Interest in solid state drives (SSDs) is growing as their initially terrifying price plummets: Intel recently announced a 60 per-cent reduction in the cost of its X25-M Mainstream SATA SSD since its launch last year.
SSDs are attractive because they radiate less heat than traditional spinning disks, they're smaller, quieter and consume less energy. And, of course, they're fast. So naturally we bung them into laptops.
However, there's growing use of SSDs in servers, and particularly database servers. Teradata, one of the world's leading business intelligence companies, recently unveiled a prototype data warehouse running entirely on SSDs.
Do the same reasons reasons for using SSDs on a laptop also apply to database servers? And what do SSDs mean for the applications that will access the data they hold?
Performance improvement is certainly top of the list of appealing factors, but uptake is also being driven by energy issues. Keeping servers cool is an ongoing battle so anything that reduces the heat generation is welcome, so how do the two technologies stack up?
A 600GB HDD might use about 16 watts when active: that's about 30W per terabyte. The X-25M has an active power consumption of 150mW. Running six of the 160GB SSDs gives a figure of about 1W/TB - 30 times less. If that wasn't reason enough, the cooler disks can be packed more closely together saving space, another server-room plus point.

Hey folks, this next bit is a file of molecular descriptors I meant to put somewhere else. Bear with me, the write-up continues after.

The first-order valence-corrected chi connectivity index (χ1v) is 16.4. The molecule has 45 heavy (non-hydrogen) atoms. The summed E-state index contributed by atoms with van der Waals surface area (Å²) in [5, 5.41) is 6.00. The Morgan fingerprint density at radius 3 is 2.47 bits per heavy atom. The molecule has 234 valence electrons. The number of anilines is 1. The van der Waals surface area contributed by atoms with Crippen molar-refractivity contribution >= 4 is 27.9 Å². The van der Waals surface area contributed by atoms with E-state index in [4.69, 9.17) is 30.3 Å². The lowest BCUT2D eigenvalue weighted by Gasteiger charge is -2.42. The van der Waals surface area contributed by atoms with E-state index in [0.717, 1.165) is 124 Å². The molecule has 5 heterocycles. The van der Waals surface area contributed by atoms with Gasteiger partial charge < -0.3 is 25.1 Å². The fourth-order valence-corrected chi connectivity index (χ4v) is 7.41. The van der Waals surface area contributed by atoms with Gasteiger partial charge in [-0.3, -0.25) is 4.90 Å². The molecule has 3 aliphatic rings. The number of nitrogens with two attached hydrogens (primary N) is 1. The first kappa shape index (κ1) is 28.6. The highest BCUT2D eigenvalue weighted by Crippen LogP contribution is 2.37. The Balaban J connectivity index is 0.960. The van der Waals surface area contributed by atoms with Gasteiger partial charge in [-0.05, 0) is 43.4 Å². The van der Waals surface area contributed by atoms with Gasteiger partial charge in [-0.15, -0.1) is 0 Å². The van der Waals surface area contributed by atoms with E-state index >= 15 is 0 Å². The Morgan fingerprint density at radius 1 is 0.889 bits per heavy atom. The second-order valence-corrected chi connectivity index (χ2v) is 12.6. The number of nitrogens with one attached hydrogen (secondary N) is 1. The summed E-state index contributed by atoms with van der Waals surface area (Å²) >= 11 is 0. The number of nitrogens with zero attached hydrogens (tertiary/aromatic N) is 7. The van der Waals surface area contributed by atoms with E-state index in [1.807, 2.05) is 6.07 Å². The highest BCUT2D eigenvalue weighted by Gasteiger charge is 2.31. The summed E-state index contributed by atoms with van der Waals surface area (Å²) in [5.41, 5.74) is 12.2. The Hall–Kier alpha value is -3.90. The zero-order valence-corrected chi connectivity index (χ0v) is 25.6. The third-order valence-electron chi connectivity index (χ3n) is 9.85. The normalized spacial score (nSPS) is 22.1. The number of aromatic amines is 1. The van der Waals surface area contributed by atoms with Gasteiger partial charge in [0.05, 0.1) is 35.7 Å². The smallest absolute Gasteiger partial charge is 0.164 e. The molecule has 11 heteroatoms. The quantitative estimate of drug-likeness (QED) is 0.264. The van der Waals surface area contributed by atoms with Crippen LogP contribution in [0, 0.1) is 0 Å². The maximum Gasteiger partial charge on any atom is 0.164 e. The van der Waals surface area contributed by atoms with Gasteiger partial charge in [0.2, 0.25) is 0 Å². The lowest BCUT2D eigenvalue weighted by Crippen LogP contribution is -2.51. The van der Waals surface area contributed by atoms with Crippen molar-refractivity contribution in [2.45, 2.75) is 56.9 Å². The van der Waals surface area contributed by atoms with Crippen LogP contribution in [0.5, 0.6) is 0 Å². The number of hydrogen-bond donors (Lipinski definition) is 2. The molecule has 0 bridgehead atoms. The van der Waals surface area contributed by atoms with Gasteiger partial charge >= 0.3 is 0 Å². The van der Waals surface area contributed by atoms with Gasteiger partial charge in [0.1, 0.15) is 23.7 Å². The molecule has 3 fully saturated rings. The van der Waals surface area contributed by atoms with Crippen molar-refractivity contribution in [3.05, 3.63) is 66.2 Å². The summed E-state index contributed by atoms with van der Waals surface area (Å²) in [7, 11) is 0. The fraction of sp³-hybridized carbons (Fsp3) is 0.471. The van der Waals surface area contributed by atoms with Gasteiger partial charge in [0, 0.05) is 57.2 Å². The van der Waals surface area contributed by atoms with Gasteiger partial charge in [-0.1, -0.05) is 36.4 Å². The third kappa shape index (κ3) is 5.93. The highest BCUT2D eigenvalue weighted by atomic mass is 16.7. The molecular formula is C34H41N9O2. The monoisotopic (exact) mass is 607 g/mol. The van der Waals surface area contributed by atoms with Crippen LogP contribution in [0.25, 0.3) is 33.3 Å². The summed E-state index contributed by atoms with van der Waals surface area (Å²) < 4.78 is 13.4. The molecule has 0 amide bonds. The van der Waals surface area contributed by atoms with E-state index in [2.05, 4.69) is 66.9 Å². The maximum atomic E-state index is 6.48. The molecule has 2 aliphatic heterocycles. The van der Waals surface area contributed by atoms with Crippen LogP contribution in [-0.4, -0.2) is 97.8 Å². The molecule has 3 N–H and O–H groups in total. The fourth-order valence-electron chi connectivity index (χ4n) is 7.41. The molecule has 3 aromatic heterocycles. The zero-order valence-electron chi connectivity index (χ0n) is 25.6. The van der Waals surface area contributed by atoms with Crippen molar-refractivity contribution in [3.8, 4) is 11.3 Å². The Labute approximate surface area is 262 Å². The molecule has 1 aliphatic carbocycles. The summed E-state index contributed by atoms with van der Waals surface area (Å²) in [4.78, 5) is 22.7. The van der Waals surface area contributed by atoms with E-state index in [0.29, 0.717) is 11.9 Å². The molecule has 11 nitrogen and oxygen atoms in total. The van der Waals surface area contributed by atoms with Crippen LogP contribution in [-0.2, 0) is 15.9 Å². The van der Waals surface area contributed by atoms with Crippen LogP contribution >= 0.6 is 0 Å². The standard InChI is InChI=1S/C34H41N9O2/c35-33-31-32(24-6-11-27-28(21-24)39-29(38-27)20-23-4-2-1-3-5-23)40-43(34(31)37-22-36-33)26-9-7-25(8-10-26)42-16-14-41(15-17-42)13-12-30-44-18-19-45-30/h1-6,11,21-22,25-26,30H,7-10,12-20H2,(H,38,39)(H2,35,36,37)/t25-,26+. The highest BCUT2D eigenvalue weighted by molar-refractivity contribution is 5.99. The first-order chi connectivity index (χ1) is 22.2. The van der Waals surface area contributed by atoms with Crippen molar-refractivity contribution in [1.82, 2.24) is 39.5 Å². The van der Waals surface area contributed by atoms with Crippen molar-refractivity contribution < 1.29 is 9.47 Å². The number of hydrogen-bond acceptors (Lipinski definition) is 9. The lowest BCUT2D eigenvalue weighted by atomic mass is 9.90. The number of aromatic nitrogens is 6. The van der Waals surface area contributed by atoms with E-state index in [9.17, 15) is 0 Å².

So, what of the speed? To read from a particular place on disk the read/write head in an HDD must move to the right position, which takes "seek" time - quite variable but let's say an average of four milliseconds. Once the head is in position there is a "latency" as the sector containing the data crawls painfully around to it's appointed position under the head.
A 15,000 rpm HDD might have an average latency of two milliseconds. An SSD with no moving parts doesn't really have equivalents but latency may be quoted - for example a recent SSD was rated at 65 microseconds.
All the advantages of using SSDs for general servers hold true for database use, but there are other potential advantages. Databases have always, if you ignore punched cards, used rotating media and whilst HDDs aren't serial access, they certainly aren't random access either, so all manner of database mechanisms have been developed to improve data access performance. I'll pick on just two: indexing and column/row oriented databases.
A non-clustered index is often a sorted list of pointers to data and for performance reasons should be kept on a separate spindle. Of course if the table is small enough, and particularly if it's marked as read-only - as it may well be for analysis - any database engine worth its salt will run a full table scan, pop the table into memory and ignore the index. Why? Because memory is much faster than disk. Intelligent DBAs understand all this and modify their indexing strategies accordingly.
Moving down the scale, there are doubtless DBAs who index all fields needing fast access regardless of table size, those who do this and keep the indexes on the same disk as the data and even those who don't know about indexes.